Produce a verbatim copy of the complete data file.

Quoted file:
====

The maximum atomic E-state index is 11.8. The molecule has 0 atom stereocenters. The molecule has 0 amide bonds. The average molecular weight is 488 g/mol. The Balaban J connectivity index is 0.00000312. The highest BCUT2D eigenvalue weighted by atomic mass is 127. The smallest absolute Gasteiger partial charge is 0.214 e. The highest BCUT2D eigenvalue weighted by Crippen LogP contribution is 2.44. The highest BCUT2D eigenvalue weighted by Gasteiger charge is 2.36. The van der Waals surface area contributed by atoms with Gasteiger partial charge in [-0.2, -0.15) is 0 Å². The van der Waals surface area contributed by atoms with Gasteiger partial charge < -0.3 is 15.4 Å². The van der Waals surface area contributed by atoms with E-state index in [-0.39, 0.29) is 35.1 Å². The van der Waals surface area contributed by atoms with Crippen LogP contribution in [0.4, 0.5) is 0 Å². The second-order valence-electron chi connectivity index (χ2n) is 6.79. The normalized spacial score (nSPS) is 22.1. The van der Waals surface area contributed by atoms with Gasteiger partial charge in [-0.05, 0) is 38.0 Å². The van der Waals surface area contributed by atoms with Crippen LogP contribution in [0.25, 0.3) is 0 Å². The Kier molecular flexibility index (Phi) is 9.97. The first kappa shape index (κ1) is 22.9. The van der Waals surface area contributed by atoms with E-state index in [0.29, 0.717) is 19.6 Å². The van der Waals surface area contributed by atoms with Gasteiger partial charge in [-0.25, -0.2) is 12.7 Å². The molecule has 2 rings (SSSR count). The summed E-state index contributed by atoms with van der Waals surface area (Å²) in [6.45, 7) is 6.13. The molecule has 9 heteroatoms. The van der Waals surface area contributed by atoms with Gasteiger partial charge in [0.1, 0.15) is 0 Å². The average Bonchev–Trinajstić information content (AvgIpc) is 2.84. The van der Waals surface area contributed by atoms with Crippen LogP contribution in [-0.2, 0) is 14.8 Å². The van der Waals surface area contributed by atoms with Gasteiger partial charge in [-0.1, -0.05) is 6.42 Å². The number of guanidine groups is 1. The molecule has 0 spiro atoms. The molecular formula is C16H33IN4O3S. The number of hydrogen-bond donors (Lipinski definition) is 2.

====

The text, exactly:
The maximum atomic E-state index is 11.8. The molecule has 0 atom stereocenters. The molecule has 0 amide bonds. The average molecular weight is 488 g/mol. The Balaban J connectivity index is 0.00000312. The highest BCUT2D eigenvalue weighted by atomic mass is 127. The smallest absolute Gasteiger partial charge is 0.214 e. The highest BCUT2D eigenvalue weighted by Crippen LogP contribution is 2.44. The highest BCUT2D eigenvalue weighted by Gasteiger charge is 2.36. The van der Waals surface area contributed by atoms with Gasteiger partial charge in [-0.2, -0.15) is 0 Å². The van der Waals surface area contributed by atoms with Gasteiger partial charge < -0.3 is 15.4 Å². The van der Waals surface area contributed by atoms with E-state index in [-0.39, 0.29) is 35.1 Å². The van der Waals surface area contributed by atoms with Crippen LogP contribution in [0.4, 0.5) is 0 Å². The second-order valence-electron chi connectivity index (χ2n) is 6.79. The normalized spacial score (nSPS) is 22.1. The van der Waals surface area contributed by atoms with Gasteiger partial charge in [-0.05, 0) is 38.0 Å². The van der Waals surface area contributed by atoms with Crippen LogP contribution in [0.25, 0.3) is 0 Å². The Kier molecular flexibility index (Phi) is 9.97. The first kappa shape index (κ1) is 22.9. The van der Waals surface area contributed by atoms with E-state index in [0.29, 0.717) is 19.6 Å². The van der Waals surface area contributed by atoms with Gasteiger partial charge in [-0.25, -0.2) is 12.7 Å². The molecule has 2 rings (SSSR count). The summed E-state index contributed by atoms with van der Waals surface area (Å²) in [6.45, 7) is 6.13. The molecule has 9 heteroatoms. The van der Waals surface area contributed by atoms with Gasteiger partial charge in [0.1, 0.15) is 0 Å². The average Bonchev–Trinajstić information content (AvgIpc) is 2.84. The van der Waals surface area contributed by atoms with Crippen LogP contribution in [-0.2, 0) is 14.8 Å². The van der Waals surface area contributed by atoms with Gasteiger partial charge in [-0.1, -0.05) is 6.42 Å². The number of guanidine groups is 1. The molecule has 0 spiro atoms. The molecular formula is C16H33IN4O3S. The number of hydrogen-bond donors (Lipinski definition) is 2.